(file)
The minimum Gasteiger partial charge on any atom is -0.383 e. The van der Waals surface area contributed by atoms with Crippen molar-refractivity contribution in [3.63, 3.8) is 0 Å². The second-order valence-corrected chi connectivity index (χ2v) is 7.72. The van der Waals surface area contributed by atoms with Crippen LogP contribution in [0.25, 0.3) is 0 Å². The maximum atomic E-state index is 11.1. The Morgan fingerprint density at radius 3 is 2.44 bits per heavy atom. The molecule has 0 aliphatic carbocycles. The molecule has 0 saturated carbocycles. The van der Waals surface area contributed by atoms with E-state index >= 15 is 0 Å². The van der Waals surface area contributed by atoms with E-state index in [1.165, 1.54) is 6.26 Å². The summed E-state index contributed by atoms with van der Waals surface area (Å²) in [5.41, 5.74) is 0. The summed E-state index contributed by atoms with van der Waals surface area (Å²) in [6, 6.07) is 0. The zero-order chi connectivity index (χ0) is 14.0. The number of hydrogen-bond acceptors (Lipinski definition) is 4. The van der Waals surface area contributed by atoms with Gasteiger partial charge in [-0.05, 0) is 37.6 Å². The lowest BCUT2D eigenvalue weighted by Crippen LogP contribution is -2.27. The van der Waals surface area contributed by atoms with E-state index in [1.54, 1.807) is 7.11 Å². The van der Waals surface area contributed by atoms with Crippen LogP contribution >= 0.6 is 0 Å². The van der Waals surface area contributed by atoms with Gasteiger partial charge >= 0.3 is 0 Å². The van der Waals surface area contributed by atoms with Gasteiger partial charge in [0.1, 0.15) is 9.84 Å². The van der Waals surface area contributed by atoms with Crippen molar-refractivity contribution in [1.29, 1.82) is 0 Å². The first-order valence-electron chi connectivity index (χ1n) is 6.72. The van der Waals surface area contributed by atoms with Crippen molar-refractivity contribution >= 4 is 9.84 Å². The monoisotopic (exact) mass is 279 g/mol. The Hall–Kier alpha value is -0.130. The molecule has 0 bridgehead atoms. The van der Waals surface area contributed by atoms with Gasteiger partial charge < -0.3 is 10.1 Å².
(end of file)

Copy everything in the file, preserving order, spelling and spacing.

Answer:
The minimum Gasteiger partial charge on any atom is -0.383 e. The van der Waals surface area contributed by atoms with Crippen molar-refractivity contribution in [3.63, 3.8) is 0 Å². The second-order valence-corrected chi connectivity index (χ2v) is 7.72. The van der Waals surface area contributed by atoms with Crippen LogP contribution in [0.25, 0.3) is 0 Å². The maximum atomic E-state index is 11.1. The Morgan fingerprint density at radius 3 is 2.44 bits per heavy atom. The molecule has 0 aliphatic carbocycles. The molecule has 0 saturated carbocycles. The van der Waals surface area contributed by atoms with E-state index >= 15 is 0 Å². The van der Waals surface area contributed by atoms with E-state index in [1.165, 1.54) is 6.26 Å². The summed E-state index contributed by atoms with van der Waals surface area (Å²) in [5.41, 5.74) is 0. The summed E-state index contributed by atoms with van der Waals surface area (Å²) in [6, 6.07) is 0. The zero-order chi connectivity index (χ0) is 14.0. The number of hydrogen-bond acceptors (Lipinski definition) is 4. The van der Waals surface area contributed by atoms with Gasteiger partial charge in [-0.05, 0) is 37.6 Å². The lowest BCUT2D eigenvalue weighted by Crippen LogP contribution is -2.27. The van der Waals surface area contributed by atoms with E-state index in [1.54, 1.807) is 7.11 Å². The van der Waals surface area contributed by atoms with Crippen LogP contribution >= 0.6 is 0 Å². The van der Waals surface area contributed by atoms with Gasteiger partial charge >= 0.3 is 0 Å². The van der Waals surface area contributed by atoms with Gasteiger partial charge in [0.1, 0.15) is 9.84 Å². The van der Waals surface area contributed by atoms with Crippen molar-refractivity contribution in [1.29, 1.82) is 0 Å². The first-order valence-electron chi connectivity index (χ1n) is 6.72. The van der Waals surface area contributed by atoms with Crippen molar-refractivity contribution >= 4 is 9.84 Å². The monoisotopic (exact) mass is 279 g/mol. The Hall–Kier alpha value is -0.130. The molecule has 0 bridgehead atoms. The van der Waals surface area contributed by atoms with Gasteiger partial charge < -0.3 is 10.1 Å².